Wickets for everyone! Betsy Dilellio and Ben Nordstrom know How to Succeed.
Summer is the season of musicals in St. Louis, and one of this season's most luminous stars is no doubt Stages St. Louis' relentlessly peppy rendition of How to Succeed in Business Without Really Trying, the delicious 1961 send-up of corporate culture, midcentury gender roles, and scheming one-upmanship — all set to cheerful, toe-tapping song.

Directed by Michael Hamilton, Stages has spared few expenses on the Pulitzer-winning favorite, delivering a production rich in clever sets, marvelous costumes and boasting an unsinkable cast that performs Frank Loesser's frothy score with near manic zeal. It's the sort of winning, fast-paced production that has the audience grinning from the opening moment J. Pierrepont Finch (that's Finch, F.I.N.C.H.) descends from his window washer's scaffold till he closes the show, a fat cat in a pin-stripe suit.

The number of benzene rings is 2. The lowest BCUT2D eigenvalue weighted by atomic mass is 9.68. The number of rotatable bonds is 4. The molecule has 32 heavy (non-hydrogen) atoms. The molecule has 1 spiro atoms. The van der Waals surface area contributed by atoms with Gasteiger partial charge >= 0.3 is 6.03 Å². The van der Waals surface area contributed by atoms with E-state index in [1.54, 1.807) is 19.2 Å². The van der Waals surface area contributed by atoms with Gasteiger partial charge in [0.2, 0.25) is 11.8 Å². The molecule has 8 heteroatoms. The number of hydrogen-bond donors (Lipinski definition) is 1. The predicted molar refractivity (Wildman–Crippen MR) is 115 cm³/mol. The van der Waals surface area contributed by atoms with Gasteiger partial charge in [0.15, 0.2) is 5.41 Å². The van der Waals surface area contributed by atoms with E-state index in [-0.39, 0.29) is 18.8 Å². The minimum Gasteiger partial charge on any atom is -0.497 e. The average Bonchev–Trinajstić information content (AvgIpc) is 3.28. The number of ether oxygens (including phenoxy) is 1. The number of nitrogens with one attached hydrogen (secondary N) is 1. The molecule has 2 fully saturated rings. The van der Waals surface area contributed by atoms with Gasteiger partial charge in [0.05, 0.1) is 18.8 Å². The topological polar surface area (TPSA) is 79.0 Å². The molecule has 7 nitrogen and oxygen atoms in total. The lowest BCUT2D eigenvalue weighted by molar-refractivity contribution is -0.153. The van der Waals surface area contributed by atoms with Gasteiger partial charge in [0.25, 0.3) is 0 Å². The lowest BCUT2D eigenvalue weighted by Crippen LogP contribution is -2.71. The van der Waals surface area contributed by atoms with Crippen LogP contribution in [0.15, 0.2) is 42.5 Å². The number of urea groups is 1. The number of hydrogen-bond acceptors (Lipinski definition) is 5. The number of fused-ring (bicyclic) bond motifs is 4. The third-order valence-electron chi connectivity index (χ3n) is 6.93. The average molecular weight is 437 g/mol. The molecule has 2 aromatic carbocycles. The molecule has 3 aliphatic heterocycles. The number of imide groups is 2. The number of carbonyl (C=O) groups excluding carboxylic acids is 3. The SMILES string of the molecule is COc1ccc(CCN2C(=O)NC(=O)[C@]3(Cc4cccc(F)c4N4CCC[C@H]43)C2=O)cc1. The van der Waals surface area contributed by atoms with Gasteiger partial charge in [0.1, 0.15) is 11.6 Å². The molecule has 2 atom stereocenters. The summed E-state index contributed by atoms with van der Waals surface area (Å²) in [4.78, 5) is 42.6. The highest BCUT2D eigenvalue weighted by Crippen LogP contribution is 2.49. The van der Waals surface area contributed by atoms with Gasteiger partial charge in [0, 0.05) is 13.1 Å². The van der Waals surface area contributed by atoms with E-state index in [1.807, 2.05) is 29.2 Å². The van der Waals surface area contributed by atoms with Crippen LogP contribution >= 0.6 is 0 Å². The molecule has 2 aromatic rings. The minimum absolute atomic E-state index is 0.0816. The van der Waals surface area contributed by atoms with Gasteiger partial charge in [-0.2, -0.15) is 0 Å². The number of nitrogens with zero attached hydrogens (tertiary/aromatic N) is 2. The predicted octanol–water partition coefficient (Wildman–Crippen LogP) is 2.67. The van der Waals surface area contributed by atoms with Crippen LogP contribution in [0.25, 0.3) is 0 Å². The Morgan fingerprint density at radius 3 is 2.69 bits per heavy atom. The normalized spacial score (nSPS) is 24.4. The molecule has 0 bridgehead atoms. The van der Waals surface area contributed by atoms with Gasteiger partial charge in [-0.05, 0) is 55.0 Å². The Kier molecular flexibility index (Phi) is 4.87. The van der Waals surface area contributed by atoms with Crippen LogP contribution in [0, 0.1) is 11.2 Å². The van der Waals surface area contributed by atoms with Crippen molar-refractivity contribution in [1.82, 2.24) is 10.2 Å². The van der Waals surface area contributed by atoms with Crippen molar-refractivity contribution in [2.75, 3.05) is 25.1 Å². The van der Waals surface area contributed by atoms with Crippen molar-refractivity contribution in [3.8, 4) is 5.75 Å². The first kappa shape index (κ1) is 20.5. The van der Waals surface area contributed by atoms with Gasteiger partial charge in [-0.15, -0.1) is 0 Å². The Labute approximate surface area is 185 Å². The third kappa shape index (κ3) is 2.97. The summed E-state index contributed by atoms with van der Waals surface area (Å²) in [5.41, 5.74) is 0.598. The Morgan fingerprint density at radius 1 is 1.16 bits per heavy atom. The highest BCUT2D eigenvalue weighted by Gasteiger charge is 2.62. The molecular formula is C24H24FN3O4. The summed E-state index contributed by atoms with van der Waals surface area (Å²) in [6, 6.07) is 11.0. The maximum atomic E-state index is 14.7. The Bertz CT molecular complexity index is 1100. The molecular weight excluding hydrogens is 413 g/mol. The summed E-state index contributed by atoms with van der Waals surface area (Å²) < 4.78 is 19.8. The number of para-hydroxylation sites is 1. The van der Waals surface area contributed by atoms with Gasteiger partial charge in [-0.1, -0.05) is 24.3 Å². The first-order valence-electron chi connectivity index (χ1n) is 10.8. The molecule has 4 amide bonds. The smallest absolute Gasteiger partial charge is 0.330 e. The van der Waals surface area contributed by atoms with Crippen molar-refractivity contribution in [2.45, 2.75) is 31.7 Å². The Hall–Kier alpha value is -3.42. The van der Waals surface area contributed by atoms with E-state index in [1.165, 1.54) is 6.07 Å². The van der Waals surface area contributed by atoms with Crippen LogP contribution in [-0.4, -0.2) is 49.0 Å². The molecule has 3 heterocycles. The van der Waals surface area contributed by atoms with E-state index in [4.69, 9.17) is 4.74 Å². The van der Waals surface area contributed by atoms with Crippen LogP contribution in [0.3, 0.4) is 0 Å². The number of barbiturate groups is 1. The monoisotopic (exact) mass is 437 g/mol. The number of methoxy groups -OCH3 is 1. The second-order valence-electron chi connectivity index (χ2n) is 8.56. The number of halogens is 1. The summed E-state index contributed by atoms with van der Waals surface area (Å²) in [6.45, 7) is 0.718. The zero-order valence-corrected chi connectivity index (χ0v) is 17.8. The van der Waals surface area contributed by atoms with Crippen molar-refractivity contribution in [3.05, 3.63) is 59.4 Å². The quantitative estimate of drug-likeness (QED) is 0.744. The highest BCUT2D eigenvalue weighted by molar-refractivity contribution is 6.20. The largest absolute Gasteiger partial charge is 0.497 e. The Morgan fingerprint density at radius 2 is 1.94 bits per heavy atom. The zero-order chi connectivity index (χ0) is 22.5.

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Stray Dog Theatre's Funny Girl Stumbles With Miscast Lovers, Curse of Barbra Streisand

Categories: Arts

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John Lamb
Stray Dog's Funny Girl stumbles a bit.
There are really two stars in any revival of Funny Girl, the much-lauded but rarely produced musical now playing at Stray Dog Theatre: Barbra Streisand and whoever else happens to be cast in the role of Fanny Brice.

That may sound unfair, but there's a reason this beloved show, which tells the tale of Brice's rise to stardom at the Ziegfeld Follies, has never been revived on Broadway: Rarely has a role been so closely associated with an individual performer as Fanny is with Barbra. Her turn in the 1964 Broadway musical, which ran for more than 1,300 performances, catapulted Streisand to superstardom, a state of grace she beatified with an Oscar for the 1968 film version.

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Review: The LaBute New Theater Festival at the Gaslight Theater

Categories: Arts

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John Lamb
Reginald Pierre and Emily Baker in Steve Karp's Rubbas.